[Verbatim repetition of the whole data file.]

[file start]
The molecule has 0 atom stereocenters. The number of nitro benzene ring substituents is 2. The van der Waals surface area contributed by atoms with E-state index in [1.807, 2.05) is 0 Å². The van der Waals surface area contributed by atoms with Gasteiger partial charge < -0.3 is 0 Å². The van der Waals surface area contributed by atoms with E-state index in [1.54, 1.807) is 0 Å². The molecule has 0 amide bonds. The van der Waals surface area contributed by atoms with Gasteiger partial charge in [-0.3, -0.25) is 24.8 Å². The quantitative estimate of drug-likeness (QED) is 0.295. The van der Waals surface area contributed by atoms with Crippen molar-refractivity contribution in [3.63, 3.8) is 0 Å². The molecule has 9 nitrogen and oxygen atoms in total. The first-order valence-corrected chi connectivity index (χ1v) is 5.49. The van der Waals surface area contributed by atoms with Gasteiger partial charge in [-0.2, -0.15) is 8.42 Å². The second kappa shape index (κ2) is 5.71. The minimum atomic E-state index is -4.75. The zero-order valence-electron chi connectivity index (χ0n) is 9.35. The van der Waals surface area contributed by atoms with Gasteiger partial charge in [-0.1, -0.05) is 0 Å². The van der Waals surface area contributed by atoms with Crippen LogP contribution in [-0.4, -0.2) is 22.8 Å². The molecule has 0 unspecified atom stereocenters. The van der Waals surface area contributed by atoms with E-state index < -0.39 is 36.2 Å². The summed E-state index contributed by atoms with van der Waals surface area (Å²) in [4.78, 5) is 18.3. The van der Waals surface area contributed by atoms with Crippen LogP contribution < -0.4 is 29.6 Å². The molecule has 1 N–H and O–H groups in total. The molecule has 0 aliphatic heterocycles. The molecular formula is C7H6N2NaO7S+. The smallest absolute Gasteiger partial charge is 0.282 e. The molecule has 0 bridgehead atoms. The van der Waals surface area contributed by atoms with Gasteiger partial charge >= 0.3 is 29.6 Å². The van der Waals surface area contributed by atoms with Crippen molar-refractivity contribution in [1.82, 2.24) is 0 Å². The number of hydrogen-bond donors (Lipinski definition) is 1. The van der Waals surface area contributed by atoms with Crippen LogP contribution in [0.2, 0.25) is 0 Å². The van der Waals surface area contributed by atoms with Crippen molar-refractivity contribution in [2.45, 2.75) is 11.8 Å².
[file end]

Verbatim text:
The molecule has 0 atom stereocenters. The number of nitro benzene ring substituents is 2. The van der Waals surface area contributed by atoms with E-state index in [1.807, 2.05) is 0 Å². The van der Waals surface area contributed by atoms with Gasteiger partial charge < -0.3 is 0 Å². The van der Waals surface area contributed by atoms with E-state index in [1.54, 1.807) is 0 Å². The molecule has 0 amide bonds. The van der Waals surface area contributed by atoms with Gasteiger partial charge in [-0.3, -0.25) is 24.8 Å². The quantitative estimate of drug-likeness (QED) is 0.295. The van der Waals surface area contributed by atoms with Crippen molar-refractivity contribution in [3.63, 3.8) is 0 Å². The molecule has 9 nitrogen and oxygen atoms in total. The first-order valence-corrected chi connectivity index (χ1v) is 5.49. The van der Waals surface area contributed by atoms with Gasteiger partial charge in [-0.2, -0.15) is 8.42 Å². The second kappa shape index (κ2) is 5.71. The minimum atomic E-state index is -4.75. The zero-order valence-electron chi connectivity index (χ0n) is 9.35. The van der Waals surface area contributed by atoms with Gasteiger partial charge in [-0.1, -0.05) is 0 Å². The van der Waals surface area contributed by atoms with Crippen LogP contribution in [-0.4, -0.2) is 22.8 Å². The molecule has 0 unspecified atom stereocenters. The van der Waals surface area contributed by atoms with E-state index < -0.39 is 36.2 Å². The summed E-state index contributed by atoms with van der Waals surface area (Å²) in [4.78, 5) is 18.3. The van der Waals surface area contributed by atoms with Crippen LogP contribution < -0.4 is 29.6 Å². The molecule has 1 N–H and O–H groups in total. The molecule has 0 aliphatic heterocycles. The molecular formula is C7H6N2NaO7S+. The smallest absolute Gasteiger partial charge is 0.282 e. The molecule has 0 bridgehead atoms. The van der Waals surface area contributed by atoms with Gasteiger partial charge >= 0.3 is 29.6 Å². The van der Waals surface area contributed by atoms with Crippen molar-refractivity contribution in [1.82, 2.24) is 0 Å². The number of hydrogen-bond donors (Lipinski definition) is 1. The van der Waals surface area contributed by atoms with Crippen LogP contribution in [0.2, 0.25) is 0 Å². The van der Waals surface area contributed by atoms with Crippen molar-refractivity contribution in [2.45, 2.75) is 11.8 Å².